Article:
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Americas? Moon fullest for you July 8

Tonight – July 8, 2016 – if you’re in the Americas, you’ll see a full moon. In fact, you might have seen a nearly full moon last night, or this morning, like the one caught by Andy Bentley at the top of this post – 99.2% illuminated – Saturday morning, July 8.

In North America, we often call the July full moon the Buck Moon, Thunder Moon or Hay Moon. At this time of year, buck deer begin to grow velvety antlers, while farmers are working to store ripe hay in their barns, amid the summer season’s frequent thunder showers.

The moon is said to be astronomically full when it’s precisely 180o opposite the sun in ecliptic longitude. This happens on July 9 at 4:07 UTC. At U.S. latitudes, that translates to 12:07 a.m. EDT and onJuly 8 at 11:07 p.m. CDT, 10:07 p.m. MDT and 9:07 p.m. PDT. So full moon, for the Americas, is tonight.

On the other hand, for places west of the International Date Line – for example, Australia, New Zealand, the Philippines, all of Asia – fullest moon comes the evening of July 9.

Day and night sides of Earth at the instant of full moon (2017 July 9 at 4:07 UTC). Note that the northern or Arctic regions of the globe have 24 hours of sunlight now. Meanwhile, Antarctica has 24 hours of winter darkness. Worldwide map via EarthView

Generally speaking, half the globe won’t see the moon at the instant it turns precisely full. Still, from almost everywhere worldwide, the moon will appear plenty full to the eye on the night of July 8-9 and 9-10. That’s because, for several days around full moon, the moon is generally opposite the sun and appears in Earth’s sky most hours of the night.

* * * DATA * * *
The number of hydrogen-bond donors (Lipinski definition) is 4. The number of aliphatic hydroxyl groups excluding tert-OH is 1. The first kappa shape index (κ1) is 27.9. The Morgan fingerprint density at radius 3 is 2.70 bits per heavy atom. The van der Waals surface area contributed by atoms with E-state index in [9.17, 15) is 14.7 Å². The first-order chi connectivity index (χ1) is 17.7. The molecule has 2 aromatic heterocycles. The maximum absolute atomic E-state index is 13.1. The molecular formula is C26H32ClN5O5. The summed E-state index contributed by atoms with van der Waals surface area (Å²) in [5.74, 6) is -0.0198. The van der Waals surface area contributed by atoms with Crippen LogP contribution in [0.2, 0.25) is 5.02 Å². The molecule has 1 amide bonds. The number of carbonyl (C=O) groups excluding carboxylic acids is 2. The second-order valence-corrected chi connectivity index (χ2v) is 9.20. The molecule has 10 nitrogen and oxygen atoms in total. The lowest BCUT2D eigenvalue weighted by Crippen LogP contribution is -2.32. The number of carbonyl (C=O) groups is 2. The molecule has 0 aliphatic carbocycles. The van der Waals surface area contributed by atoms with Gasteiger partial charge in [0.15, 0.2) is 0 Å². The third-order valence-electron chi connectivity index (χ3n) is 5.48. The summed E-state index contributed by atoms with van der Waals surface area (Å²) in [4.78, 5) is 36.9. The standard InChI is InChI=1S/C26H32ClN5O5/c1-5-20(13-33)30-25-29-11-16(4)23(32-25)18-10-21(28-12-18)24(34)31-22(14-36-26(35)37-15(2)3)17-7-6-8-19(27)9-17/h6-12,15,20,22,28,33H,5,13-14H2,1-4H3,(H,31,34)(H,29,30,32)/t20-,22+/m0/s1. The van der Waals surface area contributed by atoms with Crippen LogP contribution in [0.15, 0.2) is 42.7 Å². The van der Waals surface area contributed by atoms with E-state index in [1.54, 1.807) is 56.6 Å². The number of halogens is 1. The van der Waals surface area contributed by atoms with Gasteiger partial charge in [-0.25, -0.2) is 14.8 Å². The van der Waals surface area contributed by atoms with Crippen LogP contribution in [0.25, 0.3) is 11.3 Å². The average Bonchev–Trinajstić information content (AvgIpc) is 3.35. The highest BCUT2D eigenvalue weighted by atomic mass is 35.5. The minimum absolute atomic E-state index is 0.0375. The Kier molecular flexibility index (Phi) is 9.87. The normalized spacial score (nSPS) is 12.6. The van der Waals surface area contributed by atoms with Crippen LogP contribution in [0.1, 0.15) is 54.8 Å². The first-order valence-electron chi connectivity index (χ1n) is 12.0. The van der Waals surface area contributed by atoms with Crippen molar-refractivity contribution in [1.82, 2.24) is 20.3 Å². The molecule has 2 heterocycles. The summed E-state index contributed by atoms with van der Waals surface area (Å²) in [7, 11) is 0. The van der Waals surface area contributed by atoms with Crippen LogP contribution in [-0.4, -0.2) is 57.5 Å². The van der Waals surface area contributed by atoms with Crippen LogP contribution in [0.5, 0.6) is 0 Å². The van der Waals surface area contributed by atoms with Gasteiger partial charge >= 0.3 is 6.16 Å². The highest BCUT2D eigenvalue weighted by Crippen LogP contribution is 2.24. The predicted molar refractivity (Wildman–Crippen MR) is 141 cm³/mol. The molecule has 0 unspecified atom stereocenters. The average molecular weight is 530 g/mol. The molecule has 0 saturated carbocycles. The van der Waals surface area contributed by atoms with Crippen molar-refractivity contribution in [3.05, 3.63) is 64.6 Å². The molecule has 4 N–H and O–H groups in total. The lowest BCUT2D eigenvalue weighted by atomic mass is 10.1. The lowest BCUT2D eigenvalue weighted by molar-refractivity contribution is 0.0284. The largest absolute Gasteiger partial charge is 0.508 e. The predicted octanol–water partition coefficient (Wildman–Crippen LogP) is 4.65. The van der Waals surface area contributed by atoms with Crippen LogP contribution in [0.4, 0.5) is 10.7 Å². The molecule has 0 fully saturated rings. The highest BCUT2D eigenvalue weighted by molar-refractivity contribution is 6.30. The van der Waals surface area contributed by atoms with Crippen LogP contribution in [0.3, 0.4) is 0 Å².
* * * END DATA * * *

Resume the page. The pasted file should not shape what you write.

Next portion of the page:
Look for the moon to appear low in your eastern sky around sunset July 8. It’ll climb up highest up for the night around midnight and will shine low in your western sky at dawn July 9.

The full moon lies almost opposite the sun, so the path of the July full moon across the nighttime sky will resemble that of the January sun across the daytime sky. Therefore, far-northern regions of the globe won’t see the moon at all tonight. That’s because the July full moon, like the January sun, resides too far south on the sky’s dome to be seen from northern Arctic latitudes.

Bottom line: Fullest moon for the Americas on July 8, 2017, and fullest moon for Asia on July 9. Across the globe this weekend, a full or nearly full moon lights up our skies all night.

Bruce McClure

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